Unofficial Application Programming Guide

This application programming guide outlines some basic security issues to keep in mind when developing applications and performing code reviews. It specifies several areas of application to consider including user input, program file dependencies and system settings, accounts and passwords, storage of data, and program operation and functionality. This application programming guide is intended to provide a brief list of security areas and items to consider while developing or reviewing code.

1.0 User Input

Methods:

  1. Through forms
  2. Through the network
  3. Through files

Consider all methods that input from the user is received by the program.

Concerns:

  1. Consider SQL command statement injection into the user input
  2. Consider possible escape characters, special characters, quotes, semicolons, colons and other special characters in the user input that the program may process differently or improperly.
  3. How will the program handle the user leaving input values blank?
  4. How will the program handle input of illegal values such as negative numbers which should cause error messages?
  5. Prevent buffer overflow by limiting length of user input whether through forms or other communication such as through the network.
  6. Can the source of the data or program input be faked?
  7. If the data or program input is not available, how will the program handle it?

2.0 File dependencies and system settings

Types of files the application may use:

  1. Configuration
  2. Library files
  3. Executable
  4. System registry
  5. System environment variables
  6. Data files
  7. Command line switches and program settings

Concerns:

  1. Check for success or failure when accessing:
    1. Libraries such as system libraries used to support code.
    2. Configuration files or other files such as data files for reading or writing.
    3. Other executable files.
  2. Check for file corruption or wrong version, or unauthorized file modification when possible. Ways to know if the file is modified or corrupt is to do a CRC check, examine the size and date of the file to tell if it is correct.
  3. Can any unusual program settings or command line switches cause unpredictable program behavior?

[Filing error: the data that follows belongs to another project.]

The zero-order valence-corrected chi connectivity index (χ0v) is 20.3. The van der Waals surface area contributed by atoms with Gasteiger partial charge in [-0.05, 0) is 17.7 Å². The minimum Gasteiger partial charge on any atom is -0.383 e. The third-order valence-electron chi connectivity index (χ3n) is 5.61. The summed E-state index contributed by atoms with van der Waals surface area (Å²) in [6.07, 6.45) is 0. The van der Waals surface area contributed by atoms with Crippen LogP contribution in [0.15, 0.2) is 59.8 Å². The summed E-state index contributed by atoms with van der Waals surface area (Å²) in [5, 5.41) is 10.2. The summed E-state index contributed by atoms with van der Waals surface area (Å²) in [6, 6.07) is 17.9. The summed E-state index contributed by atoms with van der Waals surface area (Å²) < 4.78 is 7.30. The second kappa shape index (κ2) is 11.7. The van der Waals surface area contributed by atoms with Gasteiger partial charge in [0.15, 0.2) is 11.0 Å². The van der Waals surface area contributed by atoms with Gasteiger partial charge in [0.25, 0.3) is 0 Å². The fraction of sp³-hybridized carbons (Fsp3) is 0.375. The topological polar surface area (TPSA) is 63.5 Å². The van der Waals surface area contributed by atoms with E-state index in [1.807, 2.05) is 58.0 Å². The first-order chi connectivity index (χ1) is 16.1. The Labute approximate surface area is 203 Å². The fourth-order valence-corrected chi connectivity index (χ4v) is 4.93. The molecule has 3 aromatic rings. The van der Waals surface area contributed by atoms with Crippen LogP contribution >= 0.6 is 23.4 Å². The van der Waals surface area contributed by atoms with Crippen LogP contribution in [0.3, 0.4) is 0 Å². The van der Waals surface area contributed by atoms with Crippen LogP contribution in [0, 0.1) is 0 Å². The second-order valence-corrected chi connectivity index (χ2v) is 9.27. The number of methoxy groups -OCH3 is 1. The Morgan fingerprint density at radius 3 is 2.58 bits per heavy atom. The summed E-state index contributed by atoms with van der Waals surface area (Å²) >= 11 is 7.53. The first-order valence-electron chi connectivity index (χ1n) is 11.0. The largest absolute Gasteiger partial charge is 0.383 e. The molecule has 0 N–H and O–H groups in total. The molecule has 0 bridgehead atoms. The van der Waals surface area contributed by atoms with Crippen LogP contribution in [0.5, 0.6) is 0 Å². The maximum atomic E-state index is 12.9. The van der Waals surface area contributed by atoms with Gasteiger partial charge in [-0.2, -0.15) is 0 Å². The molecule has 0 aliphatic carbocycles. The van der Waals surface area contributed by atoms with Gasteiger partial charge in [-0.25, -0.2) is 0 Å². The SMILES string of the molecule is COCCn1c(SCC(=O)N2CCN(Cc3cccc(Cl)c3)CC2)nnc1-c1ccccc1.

4. Be aware of what information is stored in local or remote files, the system registry, or in the system environment or other system files that the program either depends on, modifies, or can change the behavior of the program. Ask:
    1. Is this information sensitive?
    2. If it is changed without authorization, can it affect the security of my program or data?
    3. Can unauthorized persons change these registry values, environment values, or other system files without proper access?
    4. If a file is corrupt how can my program or data be affected? Can the program test the file to tell whether it is corrupt?
    5. Can the program be fooled into using a file with the same name in a different directory than the intended file due to the environment path as it is used to search for files?

3.0 Accounts and Passwords - access

  1. Are test accounts still active in the application when it is made public?
  2. Are default accounts and passwords known which may allow unauthorized access?
  3. Are all undocumented accounts removed from the program?
  4. Where are accounts and passwords stored and are they encrypted?
  5. How many levels of access exist and is data sensitive?

4.0 Storage

  1. Cookies - Be careful about what data you have your application store in cookies. Consider these possibilities:
    1. A browser vulnerability allows an attacker to get all client cookies.
    2. Cookies are sniffed by an attacker while traveling over the internet.
    3. Someone unintended read the cookies while stored in the client computer temporary folder.
  2. Temporary data storage
    1. Does the program store sensitive data in temporary files directly or indirectly using system calls?
    2. Does the program store sensitive data in memory?

5.0 Program operation and functionality

  1. Ports
    1. Are the ports opened by the application intended to be open and is input and output through them handled securely? Is the input protected against buffer overflow, SQL or special data injection, and malformed input?
    2. Can the application open additional ports and will this compromise security?
  2. Testing procedures and loadable modules
    1. Are testing procedures and loadable modules either removed or made secure?
    2. Can any test code be used to bypass normal authentication or security controls?
  3. Program functionality:
    1. Can program functionality or commands be executed over and over in an effort to ultimately deny service to users?
    2. How many methods can be used to execute a program function and are all these methods secure?
    3. Are testing procedures and loadable modules either removed or made secure? Can any test code be used to bypass normal authentication or security controls?
  4. Program security checks
    1. When the program checks data, can an attacker substitute false data?
    2. Is there enough time between when the data is checked to when the data is used for an attacker to substitute false data?

6.0 Error Checking

  1. Provide least privilege in the case of an error - When testing for errors in a process, if the exact condition is not met, do not allow the action to take place. For example if testing to determine whether user access is allowed to some program function, do not allow the operation only if access is denied.
  2. Only allow the operation if access is allowed. This way if an additional error occurs such as a buffer overflow or a library is not available, security is not compromised.